Hank Morgan: Hunt of the Monarch (Fiction)

Southern Legitimacy Statement: ‘I write stories found between the crevices of bark on the Treaty Oak, and other natural monoliths populating the Canaan of the South’

Hunt of the Monarch

Morning had eaten me whole. On the ground, a pupa shaped sack of mixed material squirmed trying to pull sleep back across his head. I knew I had to get up. My ears were already crammed with birds’ chirping. It was their desperate enticement to a sun that would not rise for another hour, as it had been the day before and would be for thousands of days after. Birds are stupid. Two wild hounds pawed at the sleeping bag. Fun had expired as soon as this trip began. I slinked out here after the news determined to bring something presentable to the reception, but I was now more desperate to leave.  Hands flung wildly around my head trying to scare of the pests. My ornaments of bow, arrows, and quiver shook from their placement across my body.

The journey was one where I forgot my tent and regulated myself to a spiteful sleep on the ground, instead of the sensible action of a decent bed. Hidden somewhere behind dense foliage was the Ranch House, but despite parking my car in the driveway and walking past the porch, I was determined to sleep among the cold and bugs. I was not going to be the first one to open the doors.

That was when the Monarch saw me.

An arm creaked with a hollow pop. The bowstring grew taut. Two fingers ran along the arrow’s feathered tail. The bow’s wooden frame pressed into the left thumb. My gaze followed the arrow’s view. The Monarch’s eyes twitched. His deep irises patiently jumped from shrouded bush to low hanging branch, searching for a predator on an opposite bank. My breath rose and fell with several shifting cattails. Bow and arrow lifted. The Monarch’s hoof pawed the ground. His maroon coat, when cascaded under sunbeams, shone with muddy streaks etched into fur. He sucked in morning fog. Dark nostrils extorted one long-winded sigh. Rusted sunbeams pounced his portrait.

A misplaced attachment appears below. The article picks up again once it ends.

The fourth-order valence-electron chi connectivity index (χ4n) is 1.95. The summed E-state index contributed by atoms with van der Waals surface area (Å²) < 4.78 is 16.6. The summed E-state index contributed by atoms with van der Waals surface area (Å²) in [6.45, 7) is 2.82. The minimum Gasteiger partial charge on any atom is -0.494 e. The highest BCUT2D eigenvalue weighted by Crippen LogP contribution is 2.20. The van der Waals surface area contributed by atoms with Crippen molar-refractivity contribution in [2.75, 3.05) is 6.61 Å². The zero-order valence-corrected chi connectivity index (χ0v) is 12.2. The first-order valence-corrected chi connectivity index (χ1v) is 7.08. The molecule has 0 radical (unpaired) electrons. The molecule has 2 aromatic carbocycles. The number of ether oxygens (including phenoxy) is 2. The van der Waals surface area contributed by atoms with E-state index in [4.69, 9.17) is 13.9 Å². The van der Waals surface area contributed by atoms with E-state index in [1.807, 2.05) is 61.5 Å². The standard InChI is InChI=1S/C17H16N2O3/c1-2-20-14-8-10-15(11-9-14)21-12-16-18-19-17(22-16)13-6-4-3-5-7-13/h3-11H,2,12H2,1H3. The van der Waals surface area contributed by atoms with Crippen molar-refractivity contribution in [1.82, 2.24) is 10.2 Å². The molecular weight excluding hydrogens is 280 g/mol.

The Monarch was a constant squatter on our land. For his crown, he wore a pair of pristine antlers, crafted with heavy pen strokes, sheared into deep stone, and christened him ‘Lord of the Wild.’ Broad shoulders frame a thick chest. Locks of dirty blonde hair cropped upon his head. Steel blue eyes bore outwards from his face. His fat dirty hide grew thick from meals of choked stalks. Scrawny beasts set eyes upon the elk. Their gaunt figures tear marrow from prey’s bones. Their silhouettes gorge in shadow. I inherited their aspect. The Monarch sniffed around searching. Eventually, he will retreat into the far off woods and sleep hidden beneath moldy brown leaves. Barely visible, his outline began to slide away under faint speckled sunlight. His form grew smaller after every exhale. The bow momentarily remained notched.